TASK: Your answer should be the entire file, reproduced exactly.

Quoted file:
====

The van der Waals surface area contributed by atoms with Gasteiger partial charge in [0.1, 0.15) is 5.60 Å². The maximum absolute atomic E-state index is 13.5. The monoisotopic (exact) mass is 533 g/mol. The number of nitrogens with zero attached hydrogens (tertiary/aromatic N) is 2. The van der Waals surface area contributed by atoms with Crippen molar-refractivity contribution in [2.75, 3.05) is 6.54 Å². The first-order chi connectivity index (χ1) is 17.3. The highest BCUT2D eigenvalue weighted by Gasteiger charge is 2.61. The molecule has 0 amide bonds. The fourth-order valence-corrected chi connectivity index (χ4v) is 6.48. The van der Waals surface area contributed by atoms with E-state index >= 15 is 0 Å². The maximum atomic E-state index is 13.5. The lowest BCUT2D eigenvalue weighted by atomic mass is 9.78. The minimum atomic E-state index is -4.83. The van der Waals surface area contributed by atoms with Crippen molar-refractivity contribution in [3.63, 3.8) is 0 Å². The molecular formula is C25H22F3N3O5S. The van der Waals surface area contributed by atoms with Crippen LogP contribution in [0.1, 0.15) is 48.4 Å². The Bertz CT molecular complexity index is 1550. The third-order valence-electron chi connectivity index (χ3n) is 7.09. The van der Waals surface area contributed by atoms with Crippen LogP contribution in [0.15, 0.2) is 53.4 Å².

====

The van der Waals surface area contributed by atoms with Gasteiger partial charge in [0.1, 0.15) is 5.60 Å². The maximum absolute atomic E-state index is 13.5. The monoisotopic (exact) mass is 533 g/mol. The number of nitrogens with zero attached hydrogens (tertiary/aromatic N) is 2. The van der Waals surface area contributed by atoms with Crippen molar-refractivity contribution in [2.75, 3.05) is 6.54 Å². The first-order chi connectivity index (χ1) is 17.3. The highest BCUT2D eigenvalue weighted by Gasteiger charge is 2.61. The molecule has 0 amide bonds. The fourth-order valence-corrected chi connectivity index (χ4v) is 6.48. The van der Waals surface area contributed by atoms with E-state index >= 15 is 0 Å². The maximum atomic E-state index is 13.5. The lowest BCUT2D eigenvalue weighted by atomic mass is 9.78. The minimum atomic E-state index is -4.83. The van der Waals surface area contributed by atoms with Crippen molar-refractivity contribution in [3.63, 3.8) is 0 Å². The molecular formula is C25H22F3N3O5S. The van der Waals surface area contributed by atoms with Crippen LogP contribution in [0.1, 0.15) is 48.4 Å². The Bertz CT molecular complexity index is 1550. The third-order valence-electron chi connectivity index (χ3n) is 7.09. The van der Waals surface area contributed by atoms with Crippen LogP contribution in [0.15, 0.2) is 53.4 Å².